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The High Stakes of
Forecasting Future Jobs 

How many computer scientists will the United States need over the next decade? How many engineers, mathematicians, or programmers? Answers to questions like these have huge consequences for higher education, private industry, and public policies. 

For example, a glut of computer scientists in an economy that doesn’t have enough jobs for them can depress wages in the field, leaving graduates to search for other careers. On the other hand, training too few computer scientists could reduce the country’s competitiveness in high-tech industries. And of course, projections of surplus or shortfall play a role in setting policies that enable the migration of talent from abroad.   

Despite the significance of these estimates, reliable projections have been notoriously difficult to determine, as Ron Hira details in his Real Numbers essay. In the highly complex science and engineering labor market, data are limited, which means that policy discussions on the issue sometimes lack crucial nuances. “Better data and more rigorous norms for talking about those data,” Hira notes, “can move the conversation to a higher level.”

How can a better understanding of future STEM jobs improve policymaking?

Shirley Malcom on Embracing America's Diversity Dividend
Embracing America’s “Diversity Dividend”
To remain a global leader in innovation, argues Shirley Malcom, the United States must diversify its science, engineering, and technology workforce.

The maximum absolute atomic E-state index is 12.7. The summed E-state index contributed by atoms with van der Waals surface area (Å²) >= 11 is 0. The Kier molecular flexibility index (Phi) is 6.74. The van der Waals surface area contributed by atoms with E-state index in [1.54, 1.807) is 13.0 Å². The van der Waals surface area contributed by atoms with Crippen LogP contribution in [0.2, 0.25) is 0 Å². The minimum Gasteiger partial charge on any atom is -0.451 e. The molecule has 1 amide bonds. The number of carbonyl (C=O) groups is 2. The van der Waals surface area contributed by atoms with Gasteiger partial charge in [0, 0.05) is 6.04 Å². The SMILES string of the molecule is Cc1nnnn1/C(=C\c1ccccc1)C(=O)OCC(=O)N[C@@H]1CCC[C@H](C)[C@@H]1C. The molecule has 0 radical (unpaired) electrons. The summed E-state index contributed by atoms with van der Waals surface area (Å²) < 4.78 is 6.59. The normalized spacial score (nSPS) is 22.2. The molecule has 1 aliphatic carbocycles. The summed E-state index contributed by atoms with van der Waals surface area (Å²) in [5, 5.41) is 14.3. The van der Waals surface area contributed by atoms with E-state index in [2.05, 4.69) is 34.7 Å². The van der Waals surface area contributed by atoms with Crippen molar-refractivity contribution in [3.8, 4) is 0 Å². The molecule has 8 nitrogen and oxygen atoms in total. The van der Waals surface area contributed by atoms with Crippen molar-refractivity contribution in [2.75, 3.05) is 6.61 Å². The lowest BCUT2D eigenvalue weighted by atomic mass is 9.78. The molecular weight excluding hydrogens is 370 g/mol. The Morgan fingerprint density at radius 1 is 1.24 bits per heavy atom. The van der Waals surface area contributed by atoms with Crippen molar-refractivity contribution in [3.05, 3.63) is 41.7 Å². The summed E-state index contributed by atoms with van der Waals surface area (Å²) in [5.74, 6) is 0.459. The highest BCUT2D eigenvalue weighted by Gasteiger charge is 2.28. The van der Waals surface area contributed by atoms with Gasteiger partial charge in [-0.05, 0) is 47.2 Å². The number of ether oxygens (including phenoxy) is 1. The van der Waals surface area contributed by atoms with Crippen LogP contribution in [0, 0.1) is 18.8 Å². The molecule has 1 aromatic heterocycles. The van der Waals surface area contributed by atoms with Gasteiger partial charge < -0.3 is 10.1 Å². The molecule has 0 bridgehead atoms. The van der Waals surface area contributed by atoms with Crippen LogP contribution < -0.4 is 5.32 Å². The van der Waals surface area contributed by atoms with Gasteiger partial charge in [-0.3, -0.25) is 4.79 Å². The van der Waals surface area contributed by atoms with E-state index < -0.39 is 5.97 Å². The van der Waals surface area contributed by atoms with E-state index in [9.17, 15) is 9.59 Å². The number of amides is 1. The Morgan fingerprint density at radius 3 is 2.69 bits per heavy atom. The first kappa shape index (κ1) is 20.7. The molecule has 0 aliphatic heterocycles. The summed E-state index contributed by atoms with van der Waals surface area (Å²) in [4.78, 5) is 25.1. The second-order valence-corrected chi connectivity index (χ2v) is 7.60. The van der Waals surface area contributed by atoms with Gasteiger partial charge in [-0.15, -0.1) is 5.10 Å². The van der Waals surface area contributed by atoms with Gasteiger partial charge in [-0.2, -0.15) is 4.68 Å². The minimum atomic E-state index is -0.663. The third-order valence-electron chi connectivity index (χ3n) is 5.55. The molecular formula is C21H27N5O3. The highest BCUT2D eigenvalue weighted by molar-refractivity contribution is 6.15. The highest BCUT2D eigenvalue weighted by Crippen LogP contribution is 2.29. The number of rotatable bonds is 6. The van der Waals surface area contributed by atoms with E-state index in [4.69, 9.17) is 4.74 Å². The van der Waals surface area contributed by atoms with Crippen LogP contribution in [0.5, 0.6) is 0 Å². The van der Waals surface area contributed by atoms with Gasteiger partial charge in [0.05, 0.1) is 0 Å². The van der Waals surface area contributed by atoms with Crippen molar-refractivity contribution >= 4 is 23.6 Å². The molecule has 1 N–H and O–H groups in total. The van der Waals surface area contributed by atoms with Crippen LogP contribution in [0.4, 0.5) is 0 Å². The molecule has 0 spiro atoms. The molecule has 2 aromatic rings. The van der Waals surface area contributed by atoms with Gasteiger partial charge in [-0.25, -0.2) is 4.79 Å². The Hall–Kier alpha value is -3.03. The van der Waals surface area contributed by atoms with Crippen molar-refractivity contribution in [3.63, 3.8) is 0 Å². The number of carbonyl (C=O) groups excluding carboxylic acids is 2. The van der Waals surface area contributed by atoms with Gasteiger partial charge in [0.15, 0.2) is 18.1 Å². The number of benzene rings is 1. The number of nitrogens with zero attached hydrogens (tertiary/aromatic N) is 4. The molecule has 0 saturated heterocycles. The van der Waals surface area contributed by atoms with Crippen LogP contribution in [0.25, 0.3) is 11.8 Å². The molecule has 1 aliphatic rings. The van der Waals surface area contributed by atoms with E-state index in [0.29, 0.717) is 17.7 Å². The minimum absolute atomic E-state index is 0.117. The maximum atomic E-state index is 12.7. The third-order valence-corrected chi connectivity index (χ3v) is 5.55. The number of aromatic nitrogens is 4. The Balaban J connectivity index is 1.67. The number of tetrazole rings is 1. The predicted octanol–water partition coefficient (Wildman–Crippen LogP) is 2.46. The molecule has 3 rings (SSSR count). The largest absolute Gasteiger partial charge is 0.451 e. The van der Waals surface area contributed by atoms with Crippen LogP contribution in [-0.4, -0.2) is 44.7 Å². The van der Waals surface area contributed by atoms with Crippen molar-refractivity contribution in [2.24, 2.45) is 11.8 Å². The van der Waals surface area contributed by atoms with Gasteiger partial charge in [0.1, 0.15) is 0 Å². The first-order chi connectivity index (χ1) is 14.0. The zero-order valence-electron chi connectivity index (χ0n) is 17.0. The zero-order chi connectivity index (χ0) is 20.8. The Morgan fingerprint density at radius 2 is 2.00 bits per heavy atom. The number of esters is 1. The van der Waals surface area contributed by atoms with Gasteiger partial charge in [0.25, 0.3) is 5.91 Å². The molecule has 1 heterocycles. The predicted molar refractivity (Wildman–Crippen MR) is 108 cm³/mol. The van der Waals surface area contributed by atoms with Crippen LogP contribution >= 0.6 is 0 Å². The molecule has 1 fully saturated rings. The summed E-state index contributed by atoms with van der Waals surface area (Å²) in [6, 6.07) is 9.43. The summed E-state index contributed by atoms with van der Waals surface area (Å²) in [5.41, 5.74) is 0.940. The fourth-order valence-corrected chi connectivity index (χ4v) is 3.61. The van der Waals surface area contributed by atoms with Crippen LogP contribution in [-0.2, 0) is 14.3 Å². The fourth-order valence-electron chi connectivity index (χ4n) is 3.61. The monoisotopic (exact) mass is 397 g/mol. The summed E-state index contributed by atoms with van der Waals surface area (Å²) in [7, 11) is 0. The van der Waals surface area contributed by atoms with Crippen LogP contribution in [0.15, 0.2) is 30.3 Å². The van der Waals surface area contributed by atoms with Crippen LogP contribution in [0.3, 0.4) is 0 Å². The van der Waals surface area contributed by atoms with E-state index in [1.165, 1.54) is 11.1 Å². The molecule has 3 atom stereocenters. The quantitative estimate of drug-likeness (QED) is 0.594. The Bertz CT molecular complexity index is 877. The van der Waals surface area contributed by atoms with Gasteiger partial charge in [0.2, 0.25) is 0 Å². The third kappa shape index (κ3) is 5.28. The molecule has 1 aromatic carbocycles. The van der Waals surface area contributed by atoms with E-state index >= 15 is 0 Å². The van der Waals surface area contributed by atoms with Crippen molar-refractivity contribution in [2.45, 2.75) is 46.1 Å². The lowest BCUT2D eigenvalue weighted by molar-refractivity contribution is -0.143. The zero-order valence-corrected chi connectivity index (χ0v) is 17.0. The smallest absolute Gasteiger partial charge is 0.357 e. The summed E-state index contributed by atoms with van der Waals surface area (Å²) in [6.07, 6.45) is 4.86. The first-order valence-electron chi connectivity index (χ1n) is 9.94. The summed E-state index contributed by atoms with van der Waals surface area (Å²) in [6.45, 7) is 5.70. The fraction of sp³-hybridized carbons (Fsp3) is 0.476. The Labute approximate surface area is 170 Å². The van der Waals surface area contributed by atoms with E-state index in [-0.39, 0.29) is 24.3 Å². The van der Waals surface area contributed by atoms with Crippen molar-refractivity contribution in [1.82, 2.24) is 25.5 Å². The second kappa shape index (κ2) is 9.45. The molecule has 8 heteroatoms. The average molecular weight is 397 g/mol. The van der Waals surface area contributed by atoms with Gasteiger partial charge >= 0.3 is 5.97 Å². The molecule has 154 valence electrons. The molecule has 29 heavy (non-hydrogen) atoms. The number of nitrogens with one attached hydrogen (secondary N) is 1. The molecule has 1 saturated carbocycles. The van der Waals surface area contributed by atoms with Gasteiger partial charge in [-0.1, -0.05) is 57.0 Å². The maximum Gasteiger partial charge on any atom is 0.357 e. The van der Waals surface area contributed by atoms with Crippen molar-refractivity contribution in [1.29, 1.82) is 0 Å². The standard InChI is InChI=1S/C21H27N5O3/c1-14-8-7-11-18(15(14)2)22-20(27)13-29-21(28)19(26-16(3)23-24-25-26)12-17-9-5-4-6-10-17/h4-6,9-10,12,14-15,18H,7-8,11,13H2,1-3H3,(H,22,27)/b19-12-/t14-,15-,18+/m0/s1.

Plus: Local policymakers oversee almost $2 trillion in annual spending, and their decisions about how to spend this money can often be informed by research—but connecting policymakers and scientists is no easy task.
By adding glycerol and gelatin to a molasses and grain mixture, students from the College for Creative Studies created a flexible biopolymer-based material that they called ReForm.
With long-lasting plastics made from petrochemicals a major environmental threat, a range of companies are investing in “bioplastics” from sustainable and biodegradable natural materials. Students are also joining the action through the Biodesign Challenge, a nonprofit competition and education program. A student team at the Pratt Institute has developed a way to turn food scraps into ecofriendly plastic casings for electronics products, while another team at the College for Creative Studies has learned to convert various crop wastes into biodegradable packaging for consumer products.
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Header photography by Martina Maksimović.
Issues in Science and Technology is a publication of Arizona State University and the National Academies of Sciences, Engineering, and Medicine.
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